Members of the search and rescue (SAR) community are becoming increasingly concerned with the over reliance of boaters on best marine GPS navigation technology to verify their vessel position. Reliance on a single source for navigational data can lead to severe consequences for boating safety if that resource fails.
Modern best marine GPS navigational systems for boaters incorporate plotters that utilize electronic versions of navigation charts and provide a wealth of data for the boater during a voyage. Effective use of best marine GPS technology depends on a mariner having a solid foundation in the fundamentals of coastal navigation. While the use of compass, divider, and paper chart may strike many as archaic, this is a proven technology that works even after the power fails.
Here are a few example incidents were the over reliance on best marine GPS navigation by a mariner has put people at risk.
Yacht Aground Off the Essex Coast
Operating in heavy rain under a force 8 gale, the 25-foot yacht Nelly became disoriented off the coast of Essex, England between the mouths of the Blackwater and Crouch Rivers. The vessel’s crew has depending on a single best marine GPS navigation unit for position information. When this equipment failed, they ran aground on a beach experiencing severe breaking surf that battered the vessel. Rescue craft could not reach the Nelly due to the extreme surf conditions and the crew had to be winched off the vessel by helicopter.
In press release issued by the Maritime and Coastguard Agency of the United Kingdom, Thames Coastguard Watch Manager Mark Baker says, “This incident highlights the risk of relying solely on a single best marine GPS navigation unit. A vessel’s position and track should be regularly plotted on a chart and a backup navigation system employed during an offshore passage.”
Collision with the Illiomana Navigation Beacon in Auckland Harbor
Two boaters were convicted of causing unnecessary danger to persons and or property in an Auckland, New Zealand court after their vessel struck a lighted navigational buoy returning to the harbor. The power vessel Chardonnay hit the lighted beacon, with a rated visibility of five nautical miles at high speed, injuring all aboard the boat.
During sentencing, the judge in the case pointed out that the skipper of the vessel knew his GPS equipment was unreliable and that there was no paper chart of the area onboard. Recreational boating managers in the region stressed the importance of not relying on GPS alone for navigation at the conclusion of this incident.
Learn About Coastal Navigation
Being a safe boater means learning to be a more professional mariner. Take time in the off-season to complete a course in basic coastal navigation. Learn to plot vessel positions on a paper chart and always carry a current version of the chart covering operational areas onboard. The U.S. Coast Guard Auxiliary offers a program called the Weekend Navigator that’s a good starting point for learning about the subject.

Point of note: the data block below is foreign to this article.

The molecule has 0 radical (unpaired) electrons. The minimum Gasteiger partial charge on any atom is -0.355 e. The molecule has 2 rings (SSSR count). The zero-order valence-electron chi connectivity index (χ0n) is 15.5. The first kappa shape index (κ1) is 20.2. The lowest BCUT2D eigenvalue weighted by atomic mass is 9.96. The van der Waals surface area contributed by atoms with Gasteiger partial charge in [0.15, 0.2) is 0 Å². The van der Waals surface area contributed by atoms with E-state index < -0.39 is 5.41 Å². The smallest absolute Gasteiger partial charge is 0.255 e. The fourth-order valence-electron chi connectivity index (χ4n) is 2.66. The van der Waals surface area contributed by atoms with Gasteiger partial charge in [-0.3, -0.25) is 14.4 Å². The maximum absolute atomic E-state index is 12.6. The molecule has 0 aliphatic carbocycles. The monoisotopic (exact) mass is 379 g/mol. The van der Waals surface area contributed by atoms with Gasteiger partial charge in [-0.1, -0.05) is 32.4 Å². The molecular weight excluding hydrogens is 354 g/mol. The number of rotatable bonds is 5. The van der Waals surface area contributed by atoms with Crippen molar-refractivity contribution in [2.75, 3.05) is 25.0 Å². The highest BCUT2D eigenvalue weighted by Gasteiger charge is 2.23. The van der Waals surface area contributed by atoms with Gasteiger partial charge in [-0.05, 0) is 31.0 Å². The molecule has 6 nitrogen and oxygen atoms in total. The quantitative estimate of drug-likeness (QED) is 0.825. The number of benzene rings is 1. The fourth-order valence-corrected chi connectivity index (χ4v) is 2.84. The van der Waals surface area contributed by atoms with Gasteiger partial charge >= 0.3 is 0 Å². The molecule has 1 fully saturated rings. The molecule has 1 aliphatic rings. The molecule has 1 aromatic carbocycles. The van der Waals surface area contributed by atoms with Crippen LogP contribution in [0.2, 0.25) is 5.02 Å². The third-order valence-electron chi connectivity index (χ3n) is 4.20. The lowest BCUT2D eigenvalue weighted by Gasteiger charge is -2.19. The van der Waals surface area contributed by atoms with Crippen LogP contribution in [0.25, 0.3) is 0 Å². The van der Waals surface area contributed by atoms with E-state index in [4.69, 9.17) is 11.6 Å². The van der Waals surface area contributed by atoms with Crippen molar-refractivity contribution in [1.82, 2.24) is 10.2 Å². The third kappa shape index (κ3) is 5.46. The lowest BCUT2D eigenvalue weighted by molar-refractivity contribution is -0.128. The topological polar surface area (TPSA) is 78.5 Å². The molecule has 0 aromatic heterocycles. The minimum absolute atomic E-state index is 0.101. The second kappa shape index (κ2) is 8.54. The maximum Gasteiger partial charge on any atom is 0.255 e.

What is GPS Technology
GPS is an acronym standing for Global Positioning System. It is a space age technology based on radio communications with multiple satellites in a geo-synchronous orbits. A GPS Receiver picks up a signal from as many satellites as possible and calculates its distance from each of those satellites. Using a complex algorithm it can then pinpoint the location, altitude, and other information of the receiver.
GPS was originally designed by the U.S. Department of Defense in 1973 for military applications, but has since been declassified for civilian uses. The US system consists of 27 satellites in orbit 12,000 miles above the earth. Twenty-four of these are in orbits calculated to give coverage of at least four satellites to any point on earth at any given time, and the other three are reserves to be flown into position to replace any malfunctioning unit. It is a very sophisticated system. The Russian government also has its own independent GPS system, and several European States are collaborating to launch a third.
The satellites send out radio signals which can be received and timed by ground equipment (which has now reached the size of a small handheld device thanks to micro-circuitry). The time it takes the signal, which is a radio wave traveling at the speed of light, to reach the receiver tells the computer the distance from each of the satellites. By triangulating these distances it can determine exact information on the location of the receiver.
By imposing the latitude, longitude, and other information obtained from the satellites on a map stored in its memory the average handheld receiver of today can display its location on maps, even street maps complete with what stores or other businesses were there when it was programmed or updated. It is the navigation tool of the 21st Century, and as long as the receiver has a source of electric power, and the orbits of the solar powered satellites do not decay and send them burning back through the atmosphere without being replaced it is the best system ever devised. Smart navigators are still, however, familiar with older methods based on the compass and sextant, because there is always a chance of electric power failure on a boat or vehicle. This low tech backup is very important for solo and family sailors on long voyages.
It is a huge leap forward in navigation technology, and promises to change our world yet again. With computers that know exactly where they are at all times to within inches there is a tremendous opportunity for implementing robotic technologies that were previously only science fiction. Only time well tell how much it will change our world, and what form those changes will take. But I predict that if I live to see the year 2050 that there will be buses, trains, trucks, and a lot of other vehicles operating completely autonomously on set programs